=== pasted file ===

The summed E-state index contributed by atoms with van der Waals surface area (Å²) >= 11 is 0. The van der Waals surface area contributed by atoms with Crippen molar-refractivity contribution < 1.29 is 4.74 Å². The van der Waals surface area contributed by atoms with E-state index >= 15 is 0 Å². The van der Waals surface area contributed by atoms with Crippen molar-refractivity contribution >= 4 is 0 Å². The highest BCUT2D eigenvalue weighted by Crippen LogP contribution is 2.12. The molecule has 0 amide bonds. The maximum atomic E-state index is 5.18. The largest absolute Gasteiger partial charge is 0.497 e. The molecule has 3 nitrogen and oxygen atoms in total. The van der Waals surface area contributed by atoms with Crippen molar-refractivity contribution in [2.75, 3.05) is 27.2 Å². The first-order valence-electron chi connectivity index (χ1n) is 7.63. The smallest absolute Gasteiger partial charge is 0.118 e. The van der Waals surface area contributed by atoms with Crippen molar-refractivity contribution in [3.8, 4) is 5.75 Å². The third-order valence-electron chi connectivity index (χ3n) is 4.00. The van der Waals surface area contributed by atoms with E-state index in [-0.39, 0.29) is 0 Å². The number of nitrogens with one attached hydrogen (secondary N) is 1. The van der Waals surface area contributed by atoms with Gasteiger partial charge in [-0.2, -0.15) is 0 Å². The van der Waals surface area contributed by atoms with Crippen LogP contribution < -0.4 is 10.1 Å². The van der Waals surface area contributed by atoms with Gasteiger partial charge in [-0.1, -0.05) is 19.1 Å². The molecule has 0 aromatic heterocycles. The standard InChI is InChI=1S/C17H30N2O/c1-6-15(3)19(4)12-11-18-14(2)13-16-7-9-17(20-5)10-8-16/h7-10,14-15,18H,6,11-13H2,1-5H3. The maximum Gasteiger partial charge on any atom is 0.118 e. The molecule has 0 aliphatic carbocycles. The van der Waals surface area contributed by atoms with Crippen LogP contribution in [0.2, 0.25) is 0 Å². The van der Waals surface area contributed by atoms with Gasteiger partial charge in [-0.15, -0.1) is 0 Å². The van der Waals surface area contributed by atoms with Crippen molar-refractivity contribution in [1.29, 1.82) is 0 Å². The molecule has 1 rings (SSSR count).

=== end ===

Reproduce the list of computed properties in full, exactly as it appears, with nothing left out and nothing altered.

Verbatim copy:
The summed E-state index contributed by atoms with van der Waals surface area (Å²) >= 11 is 0. The van der Waals surface area contributed by atoms with Crippen molar-refractivity contribution < 1.29 is 4.74 Å². The van der Waals surface area contributed by atoms with E-state index >= 15 is 0 Å². The van der Waals surface area contributed by atoms with Crippen molar-refractivity contribution >= 4 is 0 Å². The highest BCUT2D eigenvalue weighted by Crippen LogP contribution is 2.12. The molecule has 0 amide bonds. The maximum atomic E-state index is 5.18. The largest absolute Gasteiger partial charge is 0.497 e. The molecule has 3 nitrogen and oxygen atoms in total. The van der Waals surface area contributed by atoms with Crippen molar-refractivity contribution in [2.75, 3.05) is 27.2 Å². The first-order valence-electron chi connectivity index (χ1n) is 7.63. The smallest absolute Gasteiger partial charge is 0.118 e. The van der Waals surface area contributed by atoms with Crippen molar-refractivity contribution in [3.8, 4) is 5.75 Å². The third-order valence-electron chi connectivity index (χ3n) is 4.00. The van der Waals surface area contributed by atoms with E-state index in [-0.39, 0.29) is 0 Å². The number of nitrogens with one attached hydrogen (secondary N) is 1. The van der Waals surface area contributed by atoms with Gasteiger partial charge in [-0.2, -0.15) is 0 Å². The van der Waals surface area contributed by atoms with Crippen LogP contribution < -0.4 is 10.1 Å². The van der Waals surface area contributed by atoms with Gasteiger partial charge in [-0.1, -0.05) is 19.1 Å². The molecule has 0 aromatic heterocycles. The standard InChI is InChI=1S/C17H30N2O/c1-6-15(3)19(4)12-11-18-14(2)13-16-7-9-17(20-5)10-8-16/h7-10,14-15,18H,6,11-13H2,1-5H3. The maximum Gasteiger partial charge on any atom is 0.118 e. The molecule has 0 aliphatic carbocycles. The van der Waals surface area contributed by atoms with Crippen LogP contribution in [0.2, 0.25) is 0 Å². The van der Waals surface area contributed by atoms with Gasteiger partial charge in [-0.15, -0.1) is 0 Å². The van der Waals surface area contributed by atoms with Crippen molar-refractivity contribution in [1.29, 1.82) is 0 Å². The molecule has 1 rings (SSSR count).